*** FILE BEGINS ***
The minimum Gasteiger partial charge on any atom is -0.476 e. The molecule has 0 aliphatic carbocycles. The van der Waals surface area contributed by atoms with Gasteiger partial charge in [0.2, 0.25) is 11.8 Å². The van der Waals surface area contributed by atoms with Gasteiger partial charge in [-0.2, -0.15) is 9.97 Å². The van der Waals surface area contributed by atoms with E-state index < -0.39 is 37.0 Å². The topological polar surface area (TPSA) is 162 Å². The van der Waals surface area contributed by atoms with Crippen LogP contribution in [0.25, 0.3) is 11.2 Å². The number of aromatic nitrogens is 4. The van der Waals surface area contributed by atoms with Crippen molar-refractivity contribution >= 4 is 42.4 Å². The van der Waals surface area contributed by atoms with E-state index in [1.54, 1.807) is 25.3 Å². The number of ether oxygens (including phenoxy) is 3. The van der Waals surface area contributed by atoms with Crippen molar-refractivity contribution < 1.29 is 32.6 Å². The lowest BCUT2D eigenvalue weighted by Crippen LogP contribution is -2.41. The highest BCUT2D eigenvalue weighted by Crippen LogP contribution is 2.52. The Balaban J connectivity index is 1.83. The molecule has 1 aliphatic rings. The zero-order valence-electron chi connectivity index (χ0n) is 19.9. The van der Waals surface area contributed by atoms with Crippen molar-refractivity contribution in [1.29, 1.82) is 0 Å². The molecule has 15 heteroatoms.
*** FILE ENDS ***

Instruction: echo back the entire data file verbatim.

The minimum Gasteiger partial charge on any atom is -0.476 e. The molecule has 0 aliphatic carbocycles. The van der Waals surface area contributed by atoms with Gasteiger partial charge in [0.2, 0.25) is 11.8 Å². The van der Waals surface area contributed by atoms with Gasteiger partial charge in [-0.2, -0.15) is 9.97 Å². The van der Waals surface area contributed by atoms with E-state index < -0.39 is 37.0 Å². The topological polar surface area (TPSA) is 162 Å². The van der Waals surface area contributed by atoms with Crippen LogP contribution in [0.25, 0.3) is 11.2 Å². The number of aromatic nitrogens is 4. The van der Waals surface area contributed by atoms with Crippen molar-refractivity contribution >= 4 is 42.4 Å². The van der Waals surface area contributed by atoms with E-state index in [1.54, 1.807) is 25.3 Å². The number of ether oxygens (including phenoxy) is 3. The van der Waals surface area contributed by atoms with Crippen molar-refractivity contribution < 1.29 is 32.6 Å². The lowest BCUT2D eigenvalue weighted by Crippen LogP contribution is -2.41. The highest BCUT2D eigenvalue weighted by Crippen LogP contribution is 2.52. The Balaban J connectivity index is 1.83. The molecule has 1 aliphatic rings. The zero-order valence-electron chi connectivity index (χ0n) is 19.9. The van der Waals surface area contributed by atoms with Crippen molar-refractivity contribution in [1.29, 1.82) is 0 Å². The molecule has 15 heteroatoms.